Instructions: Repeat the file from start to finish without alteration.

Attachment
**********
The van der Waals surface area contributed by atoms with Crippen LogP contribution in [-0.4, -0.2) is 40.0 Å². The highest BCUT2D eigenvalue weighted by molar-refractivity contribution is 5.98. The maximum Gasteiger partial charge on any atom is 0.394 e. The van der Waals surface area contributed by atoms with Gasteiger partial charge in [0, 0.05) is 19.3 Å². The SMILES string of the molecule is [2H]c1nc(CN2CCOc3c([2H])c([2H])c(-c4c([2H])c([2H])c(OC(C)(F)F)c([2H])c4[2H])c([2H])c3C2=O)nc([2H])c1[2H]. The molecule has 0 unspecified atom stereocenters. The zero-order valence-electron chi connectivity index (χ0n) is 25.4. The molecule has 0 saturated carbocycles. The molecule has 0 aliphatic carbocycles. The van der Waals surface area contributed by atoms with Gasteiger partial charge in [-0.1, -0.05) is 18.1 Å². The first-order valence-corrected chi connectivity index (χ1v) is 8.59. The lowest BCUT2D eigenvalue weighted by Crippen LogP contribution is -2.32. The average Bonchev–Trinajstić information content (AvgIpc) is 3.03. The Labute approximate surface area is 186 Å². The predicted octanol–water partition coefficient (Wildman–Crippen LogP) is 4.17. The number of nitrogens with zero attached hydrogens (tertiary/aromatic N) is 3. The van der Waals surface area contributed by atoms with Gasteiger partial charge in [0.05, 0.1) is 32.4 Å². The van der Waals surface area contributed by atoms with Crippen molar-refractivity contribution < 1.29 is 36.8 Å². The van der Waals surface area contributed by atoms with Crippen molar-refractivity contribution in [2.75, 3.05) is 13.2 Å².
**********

The van der Waals surface area contributed by atoms with Crippen LogP contribution in [-0.4, -0.2) is 40.0 Å². The highest BCUT2D eigenvalue weighted by molar-refractivity contribution is 5.98. The maximum Gasteiger partial charge on any atom is 0.394 e. The van der Waals surface area contributed by atoms with Gasteiger partial charge in [0, 0.05) is 19.3 Å². The SMILES string of the molecule is [2H]c1nc(CN2CCOc3c([2H])c([2H])c(-c4c([2H])c([2H])c(OC(C)(F)F)c([2H])c4[2H])c([2H])c3C2=O)nc([2H])c1[2H]. The molecule has 0 unspecified atom stereocenters. The zero-order valence-electron chi connectivity index (χ0n) is 25.4. The molecule has 0 saturated carbocycles. The molecule has 0 aliphatic carbocycles. The van der Waals surface area contributed by atoms with Gasteiger partial charge in [-0.1, -0.05) is 18.1 Å². The first-order valence-corrected chi connectivity index (χ1v) is 8.59. The lowest BCUT2D eigenvalue weighted by Crippen LogP contribution is -2.32. The average Bonchev–Trinajstić information content (AvgIpc) is 3.03. The Labute approximate surface area is 186 Å². The predicted octanol–water partition coefficient (Wildman–Crippen LogP) is 4.17. The number of nitrogens with zero attached hydrogens (tertiary/aromatic N) is 3. The van der Waals surface area contributed by atoms with Gasteiger partial charge in [0.05, 0.1) is 32.4 Å². The van der Waals surface area contributed by atoms with Crippen molar-refractivity contribution < 1.29 is 36.8 Å². The van der Waals surface area contributed by atoms with Crippen molar-refractivity contribution in [2.75, 3.05) is 13.2 Å².